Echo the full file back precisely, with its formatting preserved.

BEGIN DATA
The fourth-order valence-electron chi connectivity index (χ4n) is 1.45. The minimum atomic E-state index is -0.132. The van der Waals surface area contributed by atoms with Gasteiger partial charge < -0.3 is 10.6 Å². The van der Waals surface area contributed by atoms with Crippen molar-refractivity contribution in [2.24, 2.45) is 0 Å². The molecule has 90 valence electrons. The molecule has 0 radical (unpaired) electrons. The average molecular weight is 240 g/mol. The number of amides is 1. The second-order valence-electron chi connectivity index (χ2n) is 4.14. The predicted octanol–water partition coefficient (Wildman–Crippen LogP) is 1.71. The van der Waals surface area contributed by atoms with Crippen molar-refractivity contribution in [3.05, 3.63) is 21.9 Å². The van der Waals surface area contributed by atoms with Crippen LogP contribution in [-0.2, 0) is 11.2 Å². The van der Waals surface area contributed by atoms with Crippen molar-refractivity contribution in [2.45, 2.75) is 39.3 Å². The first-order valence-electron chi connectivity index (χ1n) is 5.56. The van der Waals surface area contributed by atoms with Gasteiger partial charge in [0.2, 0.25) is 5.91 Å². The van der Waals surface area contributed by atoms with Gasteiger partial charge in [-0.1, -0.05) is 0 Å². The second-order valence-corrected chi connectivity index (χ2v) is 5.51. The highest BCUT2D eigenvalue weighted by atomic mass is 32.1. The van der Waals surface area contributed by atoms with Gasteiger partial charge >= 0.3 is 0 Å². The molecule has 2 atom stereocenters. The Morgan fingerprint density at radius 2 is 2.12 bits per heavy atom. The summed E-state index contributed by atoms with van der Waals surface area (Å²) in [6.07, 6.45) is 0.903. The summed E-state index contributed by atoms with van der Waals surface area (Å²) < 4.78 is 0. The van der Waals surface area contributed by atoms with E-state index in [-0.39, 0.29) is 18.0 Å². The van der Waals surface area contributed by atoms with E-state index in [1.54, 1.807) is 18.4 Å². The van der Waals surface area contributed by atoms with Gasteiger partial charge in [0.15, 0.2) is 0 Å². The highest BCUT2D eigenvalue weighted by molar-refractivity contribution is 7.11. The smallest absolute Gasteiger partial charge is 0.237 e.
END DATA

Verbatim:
The fourth-order valence-electron chi connectivity index (χ4n) is 1.45. The minimum atomic E-state index is -0.132. The van der Waals surface area contributed by atoms with Gasteiger partial charge < -0.3 is 10.6 Å². The van der Waals surface area contributed by atoms with Crippen molar-refractivity contribution in [2.24, 2.45) is 0 Å². The molecule has 90 valence electrons. The molecule has 0 radical (unpaired) electrons. The average molecular weight is 240 g/mol. The number of amides is 1. The second-order valence-electron chi connectivity index (χ2n) is 4.14. The predicted octanol–water partition coefficient (Wildman–Crippen LogP) is 1.71. The van der Waals surface area contributed by atoms with Crippen molar-refractivity contribution in [3.05, 3.63) is 21.9 Å². The van der Waals surface area contributed by atoms with Crippen LogP contribution in [-0.2, 0) is 11.2 Å². The van der Waals surface area contributed by atoms with Crippen molar-refractivity contribution in [2.45, 2.75) is 39.3 Å². The first-order valence-electron chi connectivity index (χ1n) is 5.56. The van der Waals surface area contributed by atoms with Gasteiger partial charge in [0.2, 0.25) is 5.91 Å². The van der Waals surface area contributed by atoms with Gasteiger partial charge in [-0.1, -0.05) is 0 Å². The second-order valence-corrected chi connectivity index (χ2v) is 5.51. The highest BCUT2D eigenvalue weighted by atomic mass is 32.1. The van der Waals surface area contributed by atoms with Gasteiger partial charge >= 0.3 is 0 Å². The molecule has 2 atom stereocenters. The Morgan fingerprint density at radius 2 is 2.12 bits per heavy atom. The summed E-state index contributed by atoms with van der Waals surface area (Å²) in [6.07, 6.45) is 0.903. The summed E-state index contributed by atoms with van der Waals surface area (Å²) < 4.78 is 0. The van der Waals surface area contributed by atoms with E-state index in [-0.39, 0.29) is 18.0 Å². The van der Waals surface area contributed by atoms with E-state index in [1.54, 1.807) is 18.4 Å². The van der Waals surface area contributed by atoms with Gasteiger partial charge in [0.15, 0.2) is 0 Å². The highest BCUT2D eigenvalue weighted by molar-refractivity contribution is 7.11. The smallest absolute Gasteiger partial charge is 0.237 e.